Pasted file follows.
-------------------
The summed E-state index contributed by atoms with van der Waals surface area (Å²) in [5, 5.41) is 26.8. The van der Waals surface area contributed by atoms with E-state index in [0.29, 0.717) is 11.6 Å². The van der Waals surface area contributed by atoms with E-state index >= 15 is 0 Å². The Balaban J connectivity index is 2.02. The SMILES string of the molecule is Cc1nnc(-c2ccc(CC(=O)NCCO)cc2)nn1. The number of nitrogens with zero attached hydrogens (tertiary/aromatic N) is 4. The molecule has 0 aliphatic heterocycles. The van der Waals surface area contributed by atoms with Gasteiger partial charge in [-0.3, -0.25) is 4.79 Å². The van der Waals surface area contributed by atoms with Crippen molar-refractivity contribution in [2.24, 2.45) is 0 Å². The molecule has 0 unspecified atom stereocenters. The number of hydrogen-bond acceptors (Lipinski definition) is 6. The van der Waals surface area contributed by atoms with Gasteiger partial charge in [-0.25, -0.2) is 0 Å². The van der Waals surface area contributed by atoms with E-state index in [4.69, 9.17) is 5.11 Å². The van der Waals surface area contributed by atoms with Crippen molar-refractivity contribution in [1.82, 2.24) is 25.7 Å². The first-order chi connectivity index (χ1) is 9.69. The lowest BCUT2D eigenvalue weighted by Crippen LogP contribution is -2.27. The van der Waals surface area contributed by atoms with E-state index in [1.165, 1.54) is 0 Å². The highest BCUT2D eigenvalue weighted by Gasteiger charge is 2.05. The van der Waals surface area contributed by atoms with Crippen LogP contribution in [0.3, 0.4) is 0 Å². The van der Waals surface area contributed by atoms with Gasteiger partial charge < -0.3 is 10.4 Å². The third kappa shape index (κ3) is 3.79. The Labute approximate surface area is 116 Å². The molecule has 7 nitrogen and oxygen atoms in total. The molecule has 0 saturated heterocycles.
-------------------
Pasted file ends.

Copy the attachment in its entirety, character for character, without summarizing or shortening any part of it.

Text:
The summed E-state index contributed by atoms with van der Waals surface area (Å²) in [5, 5.41) is 26.8. The van der Waals surface area contributed by atoms with E-state index in [0.29, 0.717) is 11.6 Å². The van der Waals surface area contributed by atoms with E-state index >= 15 is 0 Å². The Balaban J connectivity index is 2.02. The SMILES string of the molecule is Cc1nnc(-c2ccc(CC(=O)NCCO)cc2)nn1. The number of nitrogens with zero attached hydrogens (tertiary/aromatic N) is 4. The molecule has 0 aliphatic heterocycles. The van der Waals surface area contributed by atoms with Gasteiger partial charge in [-0.3, -0.25) is 4.79 Å². The van der Waals surface area contributed by atoms with Crippen molar-refractivity contribution in [2.24, 2.45) is 0 Å². The molecule has 0 unspecified atom stereocenters. The number of hydrogen-bond acceptors (Lipinski definition) is 6. The van der Waals surface area contributed by atoms with Gasteiger partial charge in [-0.25, -0.2) is 0 Å². The van der Waals surface area contributed by atoms with E-state index in [4.69, 9.17) is 5.11 Å². The van der Waals surface area contributed by atoms with Crippen molar-refractivity contribution in [1.82, 2.24) is 25.7 Å². The first-order chi connectivity index (χ1) is 9.69. The lowest BCUT2D eigenvalue weighted by Crippen LogP contribution is -2.27. The van der Waals surface area contributed by atoms with E-state index in [1.165, 1.54) is 0 Å². The highest BCUT2D eigenvalue weighted by Gasteiger charge is 2.05. The van der Waals surface area contributed by atoms with Crippen LogP contribution in [0.3, 0.4) is 0 Å². The van der Waals surface area contributed by atoms with Gasteiger partial charge < -0.3 is 10.4 Å². The third kappa shape index (κ3) is 3.79. The Labute approximate surface area is 116 Å². The molecule has 7 nitrogen and oxygen atoms in total. The molecule has 0 saturated heterocycles.